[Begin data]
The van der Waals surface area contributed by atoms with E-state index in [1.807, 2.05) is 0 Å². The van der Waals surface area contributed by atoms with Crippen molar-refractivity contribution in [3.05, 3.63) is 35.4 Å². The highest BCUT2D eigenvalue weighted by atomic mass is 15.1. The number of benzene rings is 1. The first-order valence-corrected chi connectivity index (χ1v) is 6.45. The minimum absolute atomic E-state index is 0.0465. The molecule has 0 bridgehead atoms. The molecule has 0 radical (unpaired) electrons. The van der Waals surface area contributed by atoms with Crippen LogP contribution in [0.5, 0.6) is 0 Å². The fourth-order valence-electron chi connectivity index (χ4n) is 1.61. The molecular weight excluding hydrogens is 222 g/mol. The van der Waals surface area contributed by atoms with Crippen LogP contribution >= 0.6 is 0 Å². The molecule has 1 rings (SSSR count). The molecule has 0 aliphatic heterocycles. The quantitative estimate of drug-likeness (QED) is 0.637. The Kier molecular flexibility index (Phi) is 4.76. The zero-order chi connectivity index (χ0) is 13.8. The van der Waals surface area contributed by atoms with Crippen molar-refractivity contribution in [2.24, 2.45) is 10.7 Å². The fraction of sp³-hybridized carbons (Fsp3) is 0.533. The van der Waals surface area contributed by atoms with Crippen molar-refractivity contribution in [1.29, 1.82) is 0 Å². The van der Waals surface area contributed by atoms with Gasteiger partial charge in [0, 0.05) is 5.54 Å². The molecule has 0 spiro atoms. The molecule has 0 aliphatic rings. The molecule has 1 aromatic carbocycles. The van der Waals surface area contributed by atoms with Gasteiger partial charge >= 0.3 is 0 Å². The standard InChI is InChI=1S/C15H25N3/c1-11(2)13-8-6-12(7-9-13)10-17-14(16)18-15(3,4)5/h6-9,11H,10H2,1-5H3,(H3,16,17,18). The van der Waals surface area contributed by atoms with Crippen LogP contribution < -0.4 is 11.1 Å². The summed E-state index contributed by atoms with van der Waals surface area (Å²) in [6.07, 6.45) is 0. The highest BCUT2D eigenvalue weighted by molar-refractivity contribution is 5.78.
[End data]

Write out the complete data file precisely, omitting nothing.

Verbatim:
The van der Waals surface area contributed by atoms with E-state index in [1.807, 2.05) is 0 Å². The van der Waals surface area contributed by atoms with Crippen molar-refractivity contribution in [3.05, 3.63) is 35.4 Å². The highest BCUT2D eigenvalue weighted by atomic mass is 15.1. The number of benzene rings is 1. The first-order valence-corrected chi connectivity index (χ1v) is 6.45. The minimum absolute atomic E-state index is 0.0465. The molecule has 0 bridgehead atoms. The molecule has 0 radical (unpaired) electrons. The van der Waals surface area contributed by atoms with Crippen LogP contribution in [0.5, 0.6) is 0 Å². The fourth-order valence-electron chi connectivity index (χ4n) is 1.61. The molecular weight excluding hydrogens is 222 g/mol. The van der Waals surface area contributed by atoms with Crippen LogP contribution >= 0.6 is 0 Å². The molecule has 1 rings (SSSR count). The molecule has 0 aliphatic heterocycles. The quantitative estimate of drug-likeness (QED) is 0.637. The Kier molecular flexibility index (Phi) is 4.76. The zero-order chi connectivity index (χ0) is 13.8. The van der Waals surface area contributed by atoms with Crippen molar-refractivity contribution in [2.24, 2.45) is 10.7 Å². The fraction of sp³-hybridized carbons (Fsp3) is 0.533. The van der Waals surface area contributed by atoms with Crippen molar-refractivity contribution in [1.29, 1.82) is 0 Å². The van der Waals surface area contributed by atoms with Gasteiger partial charge in [0, 0.05) is 5.54 Å². The molecule has 0 spiro atoms. The molecule has 0 aliphatic rings. The molecule has 1 aromatic carbocycles. The van der Waals surface area contributed by atoms with Gasteiger partial charge >= 0.3 is 0 Å². The standard InChI is InChI=1S/C15H25N3/c1-11(2)13-8-6-12(7-9-13)10-17-14(16)18-15(3,4)5/h6-9,11H,10H2,1-5H3,(H3,16,17,18). The van der Waals surface area contributed by atoms with Crippen LogP contribution < -0.4 is 11.1 Å². The summed E-state index contributed by atoms with van der Waals surface area (Å²) in [6.07, 6.45) is 0. The highest BCUT2D eigenvalue weighted by molar-refractivity contribution is 5.78.